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No. of Recommendations: 3
Gary,
you seem to be confusing market value with book value.

Book value can be a useful benchmark for investing. This is the "liquidation" value of the company. Value investors will often look for companies below book value, but they are the minority of the market. If you are looking at Breakers, you are extremely unlikely to find a successful one anywhere near book value, it is more likely with more mature companies. Tweeners will be closer to the book value, but shouldn't go near to it.

The thing to remember is that you are investing in an ongoing concern. If the company is a going concern, there is no way that you should expect it to be valued at book value- this would mean that you could not see it making any money in the future. I expect to invest in companies that will make money in the future. I am therefore willing to pay more to have a share of this future cash flow.

Now, just because the company has Tweened does not mean that it's growth has to slow down. A company can be a successful Breaker and be Tweened before the period of maximum growth rate. Tweening does not mean slowing growth. Now the question is this- how is it best to invest your money. Well, I would say that the best investments for returns are successful Breakers, but they are high risk and a lot of apparent Breakers fail. So, just because your company has been Tweened does not mean that you have a Breaker to invest in, or you may feel that you are overweighted in that sector. So, when the company Tweens, you have a choice on whether to sell or hold. If you hold, and it gets through the Tweener stage successfully, you will end up with a Maker, which may give you greater stability in the future. Now, if you believe in the company, why sell the stock, pay a tax bill on your profits, then invest in a Maker, when you could hold on and end up with a maker without paying tax in the meantime?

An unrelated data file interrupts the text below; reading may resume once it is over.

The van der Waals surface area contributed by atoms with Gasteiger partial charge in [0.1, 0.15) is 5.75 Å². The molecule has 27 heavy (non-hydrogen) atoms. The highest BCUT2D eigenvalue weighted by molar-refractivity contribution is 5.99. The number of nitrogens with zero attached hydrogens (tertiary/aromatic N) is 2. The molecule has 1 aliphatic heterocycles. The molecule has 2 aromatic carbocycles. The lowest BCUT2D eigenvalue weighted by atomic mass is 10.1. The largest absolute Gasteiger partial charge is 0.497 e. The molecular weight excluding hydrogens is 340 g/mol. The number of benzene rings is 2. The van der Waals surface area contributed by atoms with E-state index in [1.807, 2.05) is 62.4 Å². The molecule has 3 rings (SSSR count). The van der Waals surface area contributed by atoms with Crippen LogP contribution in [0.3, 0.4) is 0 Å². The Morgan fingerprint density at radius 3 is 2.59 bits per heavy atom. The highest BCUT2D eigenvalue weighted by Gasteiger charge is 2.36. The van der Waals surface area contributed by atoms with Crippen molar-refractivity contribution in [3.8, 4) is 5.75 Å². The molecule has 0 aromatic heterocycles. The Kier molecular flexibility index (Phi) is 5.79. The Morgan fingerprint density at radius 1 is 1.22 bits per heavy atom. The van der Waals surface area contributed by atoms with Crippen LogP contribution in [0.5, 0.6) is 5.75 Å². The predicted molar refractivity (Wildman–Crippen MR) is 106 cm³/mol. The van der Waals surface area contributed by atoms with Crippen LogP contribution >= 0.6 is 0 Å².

The main stumbling block for many with Tweening is the crash, which can be 40% and occurs when it is seen to be Tweened. The problem is knowing when this will be. If the company has already gone through the drop, it makes sense to me to hold if you believe it will become a Maker. By following the financial story, you will see if it is on track.

As to whether to invest fresh money in a Tweener, I don't know. Personally, I would prefer not to, because if I didn't have faith in it as a Breaker, then I would have less faith in it as Tweener, so I would rather sit back and wait for it to demonstrate Makerhood. After all, this is one of the most dangerous parts of the Breaker/Maker story, more unpredictable than the other 2 parts. As tax considerations are not a factor, the reasons for having the stock in your portfolio are less since the risks are the same as if you held it from Breakerhood but you have no tax considerations to sway you at all.

Now, the thing about management is that they decide upon allocation of capital. The reason to use capital for dividends or stock buybacks is that they have no better way to invest, e.g. by returning the funds to the shareholders, the shareholder will benefit more than by retaining them. Now, if we assume that the shareholders can expect a return of 11% per annum from the market, the directors are warranted in retaining the funds if they expect retained earnings to do better than this. Now, if the market is growing, the company is holding it's market share and as a result the return is greater than the market, surely they have acted correctly in retaining the funds? If they pay out the money but lose market share, the market will devalue them for underperforming compared to their competitors, thus you will actually lose by the lack of share price growth.

As for Tweeners building a beaurocracy and therefore being unable to compete, Coke was Tweened decades ago and yet their shareholders, until very recently, were quite satisfied, and, if Ivester can get his act together, or his successor, they should be again. G.E. has also been Tweened for a long time, and yet they have also produced some nice returns over the last 15 years or so.

I hope this helps a bit, I'm still learning myself, so feel free to rebut,

angussb.
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